Ross Murray's Border Report
Ross Murray
is a freelance writer living in Stanstead, Quebec. You can reach him at
Posted 03.12.07
Stanstead, Quebec


How peanut butter is destroying the planet

If we're going to save the planet, it may be up to my generation. The older generation is too set in its ways and the younger generation is too "like, no way!"

My generation is just at the age when we can imagine having grandchildren living on an inhospitable planet and still those grandchildren don't call or visit.

It's up to my generation to put the means and will behind changing our habits for the good of the Earth.

If this is so, we may be in big trouble.

Why? Because of the peanut butter jar in my kitchen sink.

It's sitting there, waiting to be rinsed and deposited into the recycling bin. It probably won't make it. I'll stare at it, ignore it, come back to it after doing all other possible chores, and will eventually, inevitably, throw it in the garbage to clog up a landfill for the next 2000 years.

Because peanut butter jars are disgusting.

I've cleaned a lot of disgusting things in my time. I won't go into details but remember I've had exposure to four children, multiple pets, and journalists.

But I draw the line at cleaning plastic peanut butter jars - sitting there, uselessly soaking, the brown grease turning ghostly white around the filament edges, like the sludge you accidentally stick your hand into when you dive too deep in a pond. You can't clean it off without the slick fat smearing onto your washcloth, ruining your dishwater with chunks of peanuty flotsam.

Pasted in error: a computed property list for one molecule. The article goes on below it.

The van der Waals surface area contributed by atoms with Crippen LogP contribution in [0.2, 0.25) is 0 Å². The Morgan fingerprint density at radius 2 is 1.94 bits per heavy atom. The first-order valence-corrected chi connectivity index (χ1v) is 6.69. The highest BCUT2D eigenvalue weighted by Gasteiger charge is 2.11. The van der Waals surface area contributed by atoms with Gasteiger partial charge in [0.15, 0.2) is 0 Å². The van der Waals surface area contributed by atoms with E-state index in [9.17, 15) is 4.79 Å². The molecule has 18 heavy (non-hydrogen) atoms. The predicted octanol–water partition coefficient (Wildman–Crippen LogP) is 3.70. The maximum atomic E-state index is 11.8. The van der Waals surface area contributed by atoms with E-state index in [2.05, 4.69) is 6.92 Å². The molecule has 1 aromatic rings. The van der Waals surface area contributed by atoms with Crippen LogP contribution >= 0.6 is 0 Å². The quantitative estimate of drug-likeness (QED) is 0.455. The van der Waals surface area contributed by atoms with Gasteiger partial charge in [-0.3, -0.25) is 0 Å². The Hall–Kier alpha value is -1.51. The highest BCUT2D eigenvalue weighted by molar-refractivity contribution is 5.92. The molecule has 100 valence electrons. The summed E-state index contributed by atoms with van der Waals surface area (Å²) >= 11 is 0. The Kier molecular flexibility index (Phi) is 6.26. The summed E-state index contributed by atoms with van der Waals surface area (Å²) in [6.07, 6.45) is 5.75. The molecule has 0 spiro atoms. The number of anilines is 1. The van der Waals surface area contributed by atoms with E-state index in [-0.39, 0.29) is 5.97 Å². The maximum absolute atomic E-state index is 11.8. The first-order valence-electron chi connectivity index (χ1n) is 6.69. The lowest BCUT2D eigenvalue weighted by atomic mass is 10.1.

Worse still is the fetid stench of peanut butter stewing in hot water, like a drainpipe with added sugar.

I can manage an equally repulsive mayonnaise jar - just fill with soapy water, slap on a lid and shake loose the scum. Not peanut butter. They should use peanut butter as adhesive for space shuttle tiles.

I'm sorry to go on about this but the peanut butter jar is symptomatic of the battle our planet is up against - our unwillingness to make the sacrifices that may be costly, difficult or icky.

Yes, I want to eliminate greenhouse gasses but my car will be really, really cold if I don't let it run for fifteen minutes in the morning. When it comes to the choice between clean air and my toosh, the bottom line wins every time.

There is another problem besides weak will (and posteriors). My generation has kids. As long as we keep having children, the possibility of change is doomed.

For example, I would gladly walk to work every day. But getting four children off to school ends up being "Go go go! Get up! Chew faster! Get dressed! Showers are not twenty minutes long! You brushed your teeth yesterday! Hurry! Hur-r-r-ry!"

So really if I want them to be on time for school I have no choice but to drive them, and since I'm already in the carů

I could get them up earlier, yes, but do you realize how precious are those last few quiet moments in the morning? Do I want a clean environment or sanity? Exactly.

The same holds true with our other lifestyle choices, such as making decisions about the types of food we consume. Yes, meat is murder, but kids is hungry and veggie dogs is gross.

So where does this leave us

I'm not overly optimistic that we will all be inspired by Al Gore (Al Gore? Really?) and make the changes necessary to save us from ourselves.

Until the melting ice caps start interfering with our access to iced cappuccinos, we're not likely to change voluntarily. Our governments may have to step in with draconian measures that ban certain activities or products.

Let's start with plastic peanut butter jars.